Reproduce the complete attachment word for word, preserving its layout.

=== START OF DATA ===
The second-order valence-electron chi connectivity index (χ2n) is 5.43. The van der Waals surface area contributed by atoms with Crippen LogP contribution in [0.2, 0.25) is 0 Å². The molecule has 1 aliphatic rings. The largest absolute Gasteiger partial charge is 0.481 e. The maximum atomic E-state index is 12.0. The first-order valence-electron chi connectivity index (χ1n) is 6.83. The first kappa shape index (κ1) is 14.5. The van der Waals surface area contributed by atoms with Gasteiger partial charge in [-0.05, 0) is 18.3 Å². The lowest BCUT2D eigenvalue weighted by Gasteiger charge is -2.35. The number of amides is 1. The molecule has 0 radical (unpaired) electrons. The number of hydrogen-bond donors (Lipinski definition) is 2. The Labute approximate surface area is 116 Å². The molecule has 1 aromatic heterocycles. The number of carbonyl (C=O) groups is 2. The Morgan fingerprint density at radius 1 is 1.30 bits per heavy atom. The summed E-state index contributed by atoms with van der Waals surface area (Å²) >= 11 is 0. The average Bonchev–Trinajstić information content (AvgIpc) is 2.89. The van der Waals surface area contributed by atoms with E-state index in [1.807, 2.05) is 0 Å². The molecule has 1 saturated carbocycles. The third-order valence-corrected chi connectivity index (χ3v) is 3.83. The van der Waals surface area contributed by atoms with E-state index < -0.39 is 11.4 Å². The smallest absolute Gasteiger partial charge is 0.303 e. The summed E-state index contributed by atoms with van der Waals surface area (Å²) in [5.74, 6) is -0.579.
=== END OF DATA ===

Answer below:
The second-order valence-electron chi connectivity index (χ2n) is 5.43. The van der Waals surface area contributed by atoms with Crippen LogP contribution in [0.2, 0.25) is 0 Å². The molecule has 1 aliphatic rings. The largest absolute Gasteiger partial charge is 0.481 e. The maximum atomic E-state index is 12.0. The first-order valence-electron chi connectivity index (χ1n) is 6.83. The first kappa shape index (κ1) is 14.5. The van der Waals surface area contributed by atoms with Gasteiger partial charge in [-0.05, 0) is 18.3 Å². The lowest BCUT2D eigenvalue weighted by Gasteiger charge is -2.35. The number of amides is 1. The molecule has 0 radical (unpaired) electrons. The number of hydrogen-bond donors (Lipinski definition) is 2. The Labute approximate surface area is 116 Å². The molecule has 1 aromatic heterocycles. The number of carbonyl (C=O) groups is 2. The Morgan fingerprint density at radius 1 is 1.30 bits per heavy atom. The summed E-state index contributed by atoms with van der Waals surface area (Å²) >= 11 is 0. The average Bonchev–Trinajstić information content (AvgIpc) is 2.89. The van der Waals surface area contributed by atoms with E-state index in [1.807, 2.05) is 0 Å². The molecule has 1 saturated carbocycles. The third-order valence-corrected chi connectivity index (χ3v) is 3.83. The van der Waals surface area contributed by atoms with E-state index < -0.39 is 11.4 Å². The smallest absolute Gasteiger partial charge is 0.303 e. The summed E-state index contributed by atoms with van der Waals surface area (Å²) in [5.74, 6) is -0.579.